As Christians we need to become more analytical and less superstitious. In that now more than ever with information flying past our eyes 24/7 we have to be able to analyse just how accurate it is before we believe it . Befefore we rush to post it on our social media and get others to believe in an inaccurate position, we must test the accuracy of what is being presented.

Todays’ post is concerning Christmas, and I was inspired to write after seeing a small group of friends on my Facebook timeline posting arguments to the effect that Christmas is demonic. Around this time of the year, there are some hardline Christians who take the position that Christmas is demonic and shouldn’t be observed. Here are just a few points on Christmas I would like to share with you.

 

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  1. What is the literal Meaning of Christmas? The Merriam – Webster  Dictionary defines Christmas as :  a Christian feast on December 25 or among some Eastern Orthodox Christians on January 7 that commemorates the birth of Christ and is usually observed as a legal holiday. Just based on this definition you can see that there are actually two Christmas days, depending on which side of the orthodox calendar you are. The word  Christmas is a compound word which means Christ’s Mass. In the name we can find the source and foundation of this season.
  2. What is the original source and reason for Christmas? For modern day Christians without any exposure to Christian orthodoxy, the term Mass in Christ’s Mass will not resonate. The Catholic Church and other orthodox churches every year function  under a structure called the Liturgical Cycle or Liturgical Year. In simple terms, public worship, is scripted to fit a fixed calendar throughout the year. To further simplify it Christmas is a designated Church service on an Othordox church calendar. The ultimate lowest denominator for Christmas is it’s a church service where the focus of worship is going to centre around the scriptures concerning the birth of our Lord. Liturgical Cycle Churches do not preach from random scriptures, they use a Lectionary, which has specific scriptures all churches must preach from throughout the year. So when Christmas comes, the lectionary has set scriptures to preach from concerning the birth of Jesus. So in it’s literal smallest denominator Christmas is a church service that has now been turned into a legal holiday.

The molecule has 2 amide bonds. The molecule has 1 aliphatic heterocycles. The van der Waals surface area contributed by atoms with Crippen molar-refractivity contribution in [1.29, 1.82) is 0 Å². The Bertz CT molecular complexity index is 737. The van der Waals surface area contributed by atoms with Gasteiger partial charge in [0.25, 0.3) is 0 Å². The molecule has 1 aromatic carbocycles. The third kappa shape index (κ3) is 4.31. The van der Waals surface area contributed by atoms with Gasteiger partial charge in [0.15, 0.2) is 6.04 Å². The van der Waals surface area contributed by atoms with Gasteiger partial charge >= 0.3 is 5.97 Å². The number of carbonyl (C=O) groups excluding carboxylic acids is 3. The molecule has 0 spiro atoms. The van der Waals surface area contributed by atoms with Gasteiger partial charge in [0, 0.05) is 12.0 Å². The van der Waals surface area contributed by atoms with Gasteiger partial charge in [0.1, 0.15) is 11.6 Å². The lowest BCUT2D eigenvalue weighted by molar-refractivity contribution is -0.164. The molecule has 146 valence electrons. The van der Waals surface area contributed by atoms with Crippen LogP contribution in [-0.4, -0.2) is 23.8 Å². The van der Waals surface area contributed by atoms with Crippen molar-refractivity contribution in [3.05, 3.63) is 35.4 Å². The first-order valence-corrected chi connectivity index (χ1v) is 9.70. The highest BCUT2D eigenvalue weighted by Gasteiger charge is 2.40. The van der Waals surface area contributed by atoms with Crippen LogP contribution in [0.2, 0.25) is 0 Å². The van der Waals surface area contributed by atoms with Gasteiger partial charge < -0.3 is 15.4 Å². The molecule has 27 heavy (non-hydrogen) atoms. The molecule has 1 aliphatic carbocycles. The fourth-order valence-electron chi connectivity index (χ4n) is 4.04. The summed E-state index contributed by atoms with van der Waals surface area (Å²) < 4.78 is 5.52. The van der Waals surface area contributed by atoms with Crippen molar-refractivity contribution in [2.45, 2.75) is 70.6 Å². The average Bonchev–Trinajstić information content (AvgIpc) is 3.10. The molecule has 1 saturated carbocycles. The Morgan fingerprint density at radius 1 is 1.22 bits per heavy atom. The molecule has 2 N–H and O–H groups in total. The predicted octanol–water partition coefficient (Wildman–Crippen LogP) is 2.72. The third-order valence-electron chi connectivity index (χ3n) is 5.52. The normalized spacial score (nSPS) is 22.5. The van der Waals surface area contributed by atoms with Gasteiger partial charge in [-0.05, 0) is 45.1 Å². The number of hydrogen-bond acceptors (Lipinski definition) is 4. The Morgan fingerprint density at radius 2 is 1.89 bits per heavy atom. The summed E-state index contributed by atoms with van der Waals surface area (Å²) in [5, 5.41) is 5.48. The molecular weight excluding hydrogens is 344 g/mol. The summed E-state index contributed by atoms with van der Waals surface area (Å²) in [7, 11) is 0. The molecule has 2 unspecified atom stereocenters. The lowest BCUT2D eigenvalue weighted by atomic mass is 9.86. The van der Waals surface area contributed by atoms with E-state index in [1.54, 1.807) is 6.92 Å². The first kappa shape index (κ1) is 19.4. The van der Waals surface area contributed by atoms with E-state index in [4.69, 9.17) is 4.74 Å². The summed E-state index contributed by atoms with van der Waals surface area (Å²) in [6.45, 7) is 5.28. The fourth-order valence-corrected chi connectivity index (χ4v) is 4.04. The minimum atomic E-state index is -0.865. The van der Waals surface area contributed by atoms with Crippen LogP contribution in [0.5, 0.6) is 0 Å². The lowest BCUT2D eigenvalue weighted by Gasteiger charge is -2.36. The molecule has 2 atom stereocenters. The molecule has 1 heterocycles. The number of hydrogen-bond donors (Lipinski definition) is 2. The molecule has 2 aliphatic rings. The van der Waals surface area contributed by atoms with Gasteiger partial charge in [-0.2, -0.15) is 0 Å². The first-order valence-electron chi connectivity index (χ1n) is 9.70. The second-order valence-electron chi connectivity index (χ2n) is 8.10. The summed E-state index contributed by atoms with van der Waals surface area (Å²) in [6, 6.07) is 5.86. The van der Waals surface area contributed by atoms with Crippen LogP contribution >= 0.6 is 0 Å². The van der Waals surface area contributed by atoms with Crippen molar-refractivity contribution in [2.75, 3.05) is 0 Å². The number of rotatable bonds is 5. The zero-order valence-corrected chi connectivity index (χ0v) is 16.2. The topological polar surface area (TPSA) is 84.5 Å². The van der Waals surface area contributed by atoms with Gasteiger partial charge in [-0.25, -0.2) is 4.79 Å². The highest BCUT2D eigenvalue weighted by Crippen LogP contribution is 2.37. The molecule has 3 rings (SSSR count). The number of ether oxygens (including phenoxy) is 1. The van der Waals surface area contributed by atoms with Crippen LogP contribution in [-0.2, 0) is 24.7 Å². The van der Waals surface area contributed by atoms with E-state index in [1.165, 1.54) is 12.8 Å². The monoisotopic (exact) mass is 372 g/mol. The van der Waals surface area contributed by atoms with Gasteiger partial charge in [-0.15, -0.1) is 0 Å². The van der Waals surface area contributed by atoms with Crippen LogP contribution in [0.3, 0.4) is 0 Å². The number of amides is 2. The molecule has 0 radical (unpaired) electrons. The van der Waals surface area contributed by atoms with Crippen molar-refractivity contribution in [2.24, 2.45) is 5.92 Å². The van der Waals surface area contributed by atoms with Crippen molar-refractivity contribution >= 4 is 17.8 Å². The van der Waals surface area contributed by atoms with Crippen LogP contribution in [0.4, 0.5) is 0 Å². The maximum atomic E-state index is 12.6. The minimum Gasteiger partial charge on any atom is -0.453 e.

3. When did Christmas start? Christmas was placed on the Liturgical calendar as early as the 4th Century, December 25 in Rome. The key thing to know here is that the date is not attempt to prove  Jesus’ birthday, but view it as an entry in a church calendar, with other worship events observed too. The reason why a liturgical calendar is employed is The liturgical calendar provides a structure for the Church’s collective memory, a way of consecrating human experience of time in the celebration of God’s work – in Christ.
  4. Is Christmas Jesus’ Birthday? The exact year, month or date of the birth of Jesus is not known. Christmas is not an attempt to define the date that Jesus was born, but a day in a church calendar to remember and celebrate  his birth. It is estimated that Jesus was born between 7 and 4 BC, apart from that, there is no clear date. NativityScene